When the Las Vegas Golden Knights began their first season in the National Hockey League in October, they were a team of unproven castoffs with a corny name, playing a game on ice in the desert.
Now, eight months later, they are in the Stanley Cup finals, the first expansion team in any of North America’s four major sports to make it to the championship round in its debut season.* The Golden Knights accomplished this by bonding as a team, harnessing the motivation of rejection, and most significantly, looking past superficial statistics like points and ice time to find unheralded players with hidden reserves of ability.
To assemble the team last June, the Knights used an expansion draft, a mechanism for stocking rosters which permitted general manager George McPhee to pluck one player from each of the league’s 30 incumbent teams. Teams were allowed to protect eight of their players from the draft, and McPhee shrewdly arranged side trades that gave him additional players or future draft picks in exchange for picking, or not picking, certain players.
In the end, McPhee wound up with a roster that had almost no stars—the exception was the Pittsburgh Penguin’s out-of-favor (and expensive) goalie, Marc-Andre Fleury—but was deep on talented players undervalued by their previous teams. Forward William Karlsson, for example, was buried deep on the bench playing for the Columbus Blue Jackets, where he scored six goals last season. As a starter for the Knights this season, he scored 44 goals, 17 more than Columbus’s high scorer.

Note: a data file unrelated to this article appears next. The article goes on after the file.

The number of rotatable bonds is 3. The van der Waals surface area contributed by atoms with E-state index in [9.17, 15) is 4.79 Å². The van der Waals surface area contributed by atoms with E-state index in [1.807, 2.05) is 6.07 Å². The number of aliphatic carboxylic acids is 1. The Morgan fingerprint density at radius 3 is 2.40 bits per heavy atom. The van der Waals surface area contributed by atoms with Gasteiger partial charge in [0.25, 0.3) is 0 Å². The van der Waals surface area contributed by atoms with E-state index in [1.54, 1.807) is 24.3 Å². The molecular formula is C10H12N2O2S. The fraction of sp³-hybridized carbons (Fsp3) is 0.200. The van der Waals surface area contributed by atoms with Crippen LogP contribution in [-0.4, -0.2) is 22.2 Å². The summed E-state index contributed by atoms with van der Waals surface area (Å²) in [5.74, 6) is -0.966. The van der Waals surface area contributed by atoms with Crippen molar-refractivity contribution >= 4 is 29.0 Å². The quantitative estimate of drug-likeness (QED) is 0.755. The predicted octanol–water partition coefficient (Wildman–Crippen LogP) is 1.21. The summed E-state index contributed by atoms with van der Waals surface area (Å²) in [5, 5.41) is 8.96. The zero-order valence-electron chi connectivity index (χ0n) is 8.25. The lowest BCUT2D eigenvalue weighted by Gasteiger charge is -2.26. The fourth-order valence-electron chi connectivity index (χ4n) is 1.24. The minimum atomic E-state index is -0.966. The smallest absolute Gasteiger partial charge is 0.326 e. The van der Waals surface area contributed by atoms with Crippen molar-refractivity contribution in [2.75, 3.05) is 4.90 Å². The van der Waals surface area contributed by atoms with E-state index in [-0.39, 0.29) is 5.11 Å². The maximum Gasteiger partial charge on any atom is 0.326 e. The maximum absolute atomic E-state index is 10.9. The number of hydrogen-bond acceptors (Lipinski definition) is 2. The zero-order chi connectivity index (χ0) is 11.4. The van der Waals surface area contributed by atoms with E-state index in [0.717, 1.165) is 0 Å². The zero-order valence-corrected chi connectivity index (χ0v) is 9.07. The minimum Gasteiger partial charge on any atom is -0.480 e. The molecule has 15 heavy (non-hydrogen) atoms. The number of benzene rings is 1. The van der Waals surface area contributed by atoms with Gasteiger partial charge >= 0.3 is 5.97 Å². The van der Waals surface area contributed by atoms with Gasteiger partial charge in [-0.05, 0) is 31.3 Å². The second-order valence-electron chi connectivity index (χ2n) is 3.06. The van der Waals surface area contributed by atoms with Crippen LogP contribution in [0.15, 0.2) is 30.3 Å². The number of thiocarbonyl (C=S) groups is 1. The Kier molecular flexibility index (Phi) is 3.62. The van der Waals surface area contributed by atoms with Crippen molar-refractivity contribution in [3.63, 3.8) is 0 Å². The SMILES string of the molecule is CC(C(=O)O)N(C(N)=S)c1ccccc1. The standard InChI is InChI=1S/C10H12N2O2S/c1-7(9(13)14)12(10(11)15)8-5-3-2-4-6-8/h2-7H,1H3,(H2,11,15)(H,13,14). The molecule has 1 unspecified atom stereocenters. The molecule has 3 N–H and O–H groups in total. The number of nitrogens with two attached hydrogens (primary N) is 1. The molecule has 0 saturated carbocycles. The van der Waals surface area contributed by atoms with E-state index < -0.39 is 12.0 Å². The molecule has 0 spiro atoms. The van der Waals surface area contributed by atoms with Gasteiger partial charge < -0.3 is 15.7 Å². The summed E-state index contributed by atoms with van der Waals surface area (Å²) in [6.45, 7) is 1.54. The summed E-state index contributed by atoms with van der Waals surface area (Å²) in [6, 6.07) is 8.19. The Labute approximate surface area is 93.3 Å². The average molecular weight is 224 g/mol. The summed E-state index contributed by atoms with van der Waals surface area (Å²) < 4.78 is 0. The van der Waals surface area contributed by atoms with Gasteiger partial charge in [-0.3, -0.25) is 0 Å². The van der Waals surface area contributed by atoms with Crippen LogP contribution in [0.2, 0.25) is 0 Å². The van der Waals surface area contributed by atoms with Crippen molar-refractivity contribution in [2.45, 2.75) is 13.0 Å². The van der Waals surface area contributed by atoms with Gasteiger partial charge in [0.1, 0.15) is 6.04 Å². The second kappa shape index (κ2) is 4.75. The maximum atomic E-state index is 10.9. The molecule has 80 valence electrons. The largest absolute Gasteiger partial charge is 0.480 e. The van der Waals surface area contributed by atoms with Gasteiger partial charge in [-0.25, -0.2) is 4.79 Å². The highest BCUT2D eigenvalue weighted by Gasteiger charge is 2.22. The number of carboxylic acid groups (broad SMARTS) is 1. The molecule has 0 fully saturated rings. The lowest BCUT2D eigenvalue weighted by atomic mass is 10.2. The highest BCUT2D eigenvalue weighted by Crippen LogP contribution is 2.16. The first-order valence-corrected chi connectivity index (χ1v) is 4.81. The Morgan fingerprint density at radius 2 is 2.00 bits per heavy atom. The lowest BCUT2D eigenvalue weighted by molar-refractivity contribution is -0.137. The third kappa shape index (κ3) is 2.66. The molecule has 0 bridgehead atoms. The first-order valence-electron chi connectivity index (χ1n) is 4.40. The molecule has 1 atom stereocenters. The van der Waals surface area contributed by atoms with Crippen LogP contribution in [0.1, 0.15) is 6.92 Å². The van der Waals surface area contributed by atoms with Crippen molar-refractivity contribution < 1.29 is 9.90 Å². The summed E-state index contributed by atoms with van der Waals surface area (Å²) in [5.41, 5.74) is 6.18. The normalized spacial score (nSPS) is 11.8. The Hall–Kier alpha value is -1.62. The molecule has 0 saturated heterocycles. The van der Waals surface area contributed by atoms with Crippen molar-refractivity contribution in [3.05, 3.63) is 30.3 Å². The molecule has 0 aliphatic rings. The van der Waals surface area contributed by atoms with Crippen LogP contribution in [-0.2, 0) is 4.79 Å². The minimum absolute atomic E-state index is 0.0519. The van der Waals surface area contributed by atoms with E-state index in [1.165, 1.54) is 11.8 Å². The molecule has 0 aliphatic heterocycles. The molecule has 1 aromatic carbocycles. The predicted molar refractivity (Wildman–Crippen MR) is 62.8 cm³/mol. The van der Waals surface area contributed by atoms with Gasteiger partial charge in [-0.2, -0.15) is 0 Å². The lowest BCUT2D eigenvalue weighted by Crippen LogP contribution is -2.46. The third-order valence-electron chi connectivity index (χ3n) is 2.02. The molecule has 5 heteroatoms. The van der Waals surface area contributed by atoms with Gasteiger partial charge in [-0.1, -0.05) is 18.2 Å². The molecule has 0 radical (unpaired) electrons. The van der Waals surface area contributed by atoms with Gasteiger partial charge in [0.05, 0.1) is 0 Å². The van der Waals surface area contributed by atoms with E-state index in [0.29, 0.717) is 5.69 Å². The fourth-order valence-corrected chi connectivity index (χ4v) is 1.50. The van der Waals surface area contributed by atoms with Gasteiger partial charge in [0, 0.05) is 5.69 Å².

While the lessons of sports management don’t always map perfectly to the contemporary office, the Knights are proving the value of looking past the obvious markers of professional success, like experience and credentials, to unearth talent. Massive corporations and small startups alike are striving to find better ways to recruit and hire employees who not only fit the job description, but can fit into the corporate culture and thrive. Employers are increasingly discounting resumes and employee referrals—both of which can introduce bias into the hiring process—and instead are relying on assessments, work samples, and artificial intelligence to help source the right workers.
While fans of old-line NHL teams like the Toronto Maple Leafs (last Stanley Cup appearance: 1967) may grumble that the expansion draft was rigged to unfairly benefit Vegas, virtually every player on the Knights’ roster was left unprotected by another team that didn’t appreciate what they had. Just as companies that rely on traditional metrics and channels to fill openings may find themselves getting passed by more diverse and enterprising competitors, the rest of the NHL has been left behind by the Knights.
*Footnote: In 1968, the expansion St. Louis Blues also made it to the Stanley Cup Finals in their first season, but this comes with an important caveat. After decades of being a six-team league, the NHL added six new franchises for the 1967-68 season, and placed them all in one division, with the winner facing the best of the original six teams. Since an expansion team was guaranteed a finals appearance, it doesn’t really count for these purposes.